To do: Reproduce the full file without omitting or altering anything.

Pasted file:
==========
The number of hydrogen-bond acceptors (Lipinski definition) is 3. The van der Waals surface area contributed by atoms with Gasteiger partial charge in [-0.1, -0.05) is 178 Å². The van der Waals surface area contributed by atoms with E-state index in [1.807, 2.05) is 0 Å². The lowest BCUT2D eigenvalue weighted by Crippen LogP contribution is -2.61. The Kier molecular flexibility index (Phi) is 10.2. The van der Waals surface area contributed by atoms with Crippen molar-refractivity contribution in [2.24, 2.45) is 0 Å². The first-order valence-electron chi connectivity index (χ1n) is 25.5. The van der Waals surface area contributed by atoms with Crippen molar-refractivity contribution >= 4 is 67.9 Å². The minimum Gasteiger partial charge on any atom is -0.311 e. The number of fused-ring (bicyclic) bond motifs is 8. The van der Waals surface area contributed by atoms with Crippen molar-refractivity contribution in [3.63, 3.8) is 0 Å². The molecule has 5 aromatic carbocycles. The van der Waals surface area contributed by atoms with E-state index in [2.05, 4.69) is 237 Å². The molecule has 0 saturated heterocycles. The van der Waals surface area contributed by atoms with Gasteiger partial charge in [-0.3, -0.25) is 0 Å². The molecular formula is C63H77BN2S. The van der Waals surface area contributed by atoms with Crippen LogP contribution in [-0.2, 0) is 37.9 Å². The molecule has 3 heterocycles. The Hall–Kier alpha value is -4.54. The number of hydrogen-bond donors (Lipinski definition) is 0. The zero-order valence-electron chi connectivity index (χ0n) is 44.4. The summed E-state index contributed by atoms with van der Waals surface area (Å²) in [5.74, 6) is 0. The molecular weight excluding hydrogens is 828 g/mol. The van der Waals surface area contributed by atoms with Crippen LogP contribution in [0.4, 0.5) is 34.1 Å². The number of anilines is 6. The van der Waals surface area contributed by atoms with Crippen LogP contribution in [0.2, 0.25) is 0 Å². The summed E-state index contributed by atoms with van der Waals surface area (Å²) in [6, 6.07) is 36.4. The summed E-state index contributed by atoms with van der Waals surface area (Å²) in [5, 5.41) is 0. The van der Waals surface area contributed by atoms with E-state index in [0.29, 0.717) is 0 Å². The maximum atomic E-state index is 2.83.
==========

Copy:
The number of hydrogen-bond acceptors (Lipinski definition) is 3. The van der Waals surface area contributed by atoms with Gasteiger partial charge in [-0.1, -0.05) is 178 Å². The van der Waals surface area contributed by atoms with E-state index in [1.807, 2.05) is 0 Å². The lowest BCUT2D eigenvalue weighted by Crippen LogP contribution is -2.61. The Kier molecular flexibility index (Phi) is 10.2. The van der Waals surface area contributed by atoms with Crippen molar-refractivity contribution in [2.24, 2.45) is 0 Å². The first-order valence-electron chi connectivity index (χ1n) is 25.5. The van der Waals surface area contributed by atoms with Crippen molar-refractivity contribution >= 4 is 67.9 Å². The minimum Gasteiger partial charge on any atom is -0.311 e. The number of fused-ring (bicyclic) bond motifs is 8. The van der Waals surface area contributed by atoms with Crippen molar-refractivity contribution in [3.63, 3.8) is 0 Å². The molecule has 5 aromatic carbocycles. The van der Waals surface area contributed by atoms with E-state index in [2.05, 4.69) is 237 Å². The molecule has 0 saturated heterocycles. The van der Waals surface area contributed by atoms with Gasteiger partial charge in [-0.3, -0.25) is 0 Å². The molecular formula is C63H77BN2S. The van der Waals surface area contributed by atoms with Crippen LogP contribution in [-0.2, 0) is 37.9 Å². The molecule has 3 heterocycles. The Hall–Kier alpha value is -4.54. The number of hydrogen-bond donors (Lipinski definition) is 0. The zero-order valence-electron chi connectivity index (χ0n) is 44.4. The summed E-state index contributed by atoms with van der Waals surface area (Å²) in [5.74, 6) is 0. The molecular weight excluding hydrogens is 828 g/mol. The van der Waals surface area contributed by atoms with Crippen LogP contribution in [0.4, 0.5) is 34.1 Å². The number of anilines is 6. The van der Waals surface area contributed by atoms with Crippen LogP contribution in [0.2, 0.25) is 0 Å². The summed E-state index contributed by atoms with van der Waals surface area (Å²) in [6, 6.07) is 36.4. The summed E-state index contributed by atoms with van der Waals surface area (Å²) in [5, 5.41) is 0. The van der Waals surface area contributed by atoms with E-state index in [0.29, 0.717) is 0 Å². The maximum atomic E-state index is 2.83.